By Patrick Deane
Patrick Deane argues that sleek English poetry, in a few key elements, is indebted to the classical culture and to the attitudes and modes of the 18th century. He illustrates how neo-Augustan values are obvious within the works of T.S. Eliot, W.H. Auden, Louis MacNeice, A.D. wish, Donald Davie, Charles Tomlinson, and others. The presence of those values, Deane indicates, isn't really a interest yet a part of a necessary culture of recent neo-Augustanism that has been formerly missed. by means of tracing those writers' universal curiosity in Horace, John Dryden, and Samuel Johnson, he uncovers vital hyperlinks among possible varied glossy poets. He demanding situations the full interpretation of literary modernism, which has often associated the fashionable poets to the Romantics and obvious either as anti-Augustan. Deane concludes that those glossy poets proportion a prepared reputation of linear time, during which all acts of creative and social creativity needs to happen - an important think about either the shape and substance in their writings.
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Additional resources for At Home in Time: Forms of Neo-Augustanism in Modern English Poetry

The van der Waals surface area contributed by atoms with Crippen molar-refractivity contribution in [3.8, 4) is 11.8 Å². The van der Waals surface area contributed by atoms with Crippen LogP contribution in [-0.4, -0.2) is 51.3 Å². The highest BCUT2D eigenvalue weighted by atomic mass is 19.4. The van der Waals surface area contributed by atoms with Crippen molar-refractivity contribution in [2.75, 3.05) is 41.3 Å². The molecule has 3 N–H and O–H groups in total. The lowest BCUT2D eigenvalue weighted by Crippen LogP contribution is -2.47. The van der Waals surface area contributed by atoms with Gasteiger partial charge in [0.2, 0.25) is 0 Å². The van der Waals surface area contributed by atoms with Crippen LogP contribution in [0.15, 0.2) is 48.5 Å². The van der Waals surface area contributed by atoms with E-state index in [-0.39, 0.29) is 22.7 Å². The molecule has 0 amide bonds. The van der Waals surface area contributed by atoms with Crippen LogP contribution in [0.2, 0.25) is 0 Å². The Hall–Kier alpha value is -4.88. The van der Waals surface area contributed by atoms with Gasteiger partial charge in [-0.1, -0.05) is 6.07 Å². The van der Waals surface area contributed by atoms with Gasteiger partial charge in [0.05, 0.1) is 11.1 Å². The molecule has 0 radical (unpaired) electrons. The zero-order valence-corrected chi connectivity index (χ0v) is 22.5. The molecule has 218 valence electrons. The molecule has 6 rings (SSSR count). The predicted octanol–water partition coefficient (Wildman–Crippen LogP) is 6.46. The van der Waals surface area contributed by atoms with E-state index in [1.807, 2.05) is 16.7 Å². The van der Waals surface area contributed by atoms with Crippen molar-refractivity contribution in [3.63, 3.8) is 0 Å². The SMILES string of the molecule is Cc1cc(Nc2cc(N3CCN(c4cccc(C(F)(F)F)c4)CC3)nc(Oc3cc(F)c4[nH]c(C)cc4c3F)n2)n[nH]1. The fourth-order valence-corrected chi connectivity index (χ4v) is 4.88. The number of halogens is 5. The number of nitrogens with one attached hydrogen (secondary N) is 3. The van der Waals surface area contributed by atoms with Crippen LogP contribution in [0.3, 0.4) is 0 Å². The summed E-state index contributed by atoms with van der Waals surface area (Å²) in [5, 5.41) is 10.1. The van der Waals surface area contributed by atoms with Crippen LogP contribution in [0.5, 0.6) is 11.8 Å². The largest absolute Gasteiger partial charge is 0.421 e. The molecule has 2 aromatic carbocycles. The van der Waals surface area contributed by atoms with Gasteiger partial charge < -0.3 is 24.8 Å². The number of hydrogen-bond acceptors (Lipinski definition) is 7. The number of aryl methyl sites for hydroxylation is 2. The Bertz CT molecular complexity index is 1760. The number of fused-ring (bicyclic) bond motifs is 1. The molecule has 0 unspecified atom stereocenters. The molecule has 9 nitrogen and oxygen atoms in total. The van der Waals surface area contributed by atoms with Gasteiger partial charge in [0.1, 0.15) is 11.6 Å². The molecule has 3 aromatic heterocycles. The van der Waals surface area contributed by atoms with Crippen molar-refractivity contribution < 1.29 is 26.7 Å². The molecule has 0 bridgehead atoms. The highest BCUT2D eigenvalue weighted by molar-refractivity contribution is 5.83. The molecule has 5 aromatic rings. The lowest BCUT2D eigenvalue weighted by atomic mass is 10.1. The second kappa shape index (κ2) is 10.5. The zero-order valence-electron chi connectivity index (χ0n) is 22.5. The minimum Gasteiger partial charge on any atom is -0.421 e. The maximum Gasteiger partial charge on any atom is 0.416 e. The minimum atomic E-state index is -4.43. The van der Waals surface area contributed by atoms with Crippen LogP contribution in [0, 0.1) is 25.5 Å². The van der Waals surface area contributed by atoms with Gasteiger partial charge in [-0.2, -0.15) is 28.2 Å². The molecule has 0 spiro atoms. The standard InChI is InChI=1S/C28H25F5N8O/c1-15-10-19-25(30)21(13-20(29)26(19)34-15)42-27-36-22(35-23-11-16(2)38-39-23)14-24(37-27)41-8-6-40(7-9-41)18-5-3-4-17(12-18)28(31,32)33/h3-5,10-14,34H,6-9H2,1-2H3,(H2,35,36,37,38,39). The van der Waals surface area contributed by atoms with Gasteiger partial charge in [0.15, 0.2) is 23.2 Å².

While I suggest that Hope's neo-Augustanism is a posture adopted principally for temporary, literary-political ends, it nevertheless becomes clear that he shares with Auden and MacNeice a fundamental (that is to say, pre-political or epistemological) commitment to linear temporality. In the latter part of chapter four, I trace Hope's foregrounding of what he calls the "one-directional flow" of time in the verseforms of Dunciad Minor, and in the narratives which make up his later work, The Age of Reason.
From that last qualification, however, it is apparent that Eliot's conception of the classic is not - nor can ever be - purely aesthetic, and opens upon politics of the more worldly sort. "Classicism" for him describes a particularly close relationship which exists between the work and its historical, social moment. It is the very strangest kind of literary absolute: a perfection of historical contingency. It would be wrong to think of this "classic" relationship between the text and the world as a matter of the one passively imitating the other.
With typical perversity, Pound's salvoes are also aimed at his editor on this occasion: "Mr Eliot's endeavours," he tells us, have served "only to strengthen my resolve never, never again, to open either John Dryden, his works or any comment upon them" (70). " He was also reading Mark Van Doren's study, The Poetry of John Dryden, and writing a review of it - "John Dryden," the essay which concludes with this rebuke to nineteenth-century taste and judgment: 37 Eliot, Pound, and the Drafts of The Waste Land where Dryden fails to satisfy, the nineteenth century does not satisfy us either; and where that century has condemned him, it is itself condemned.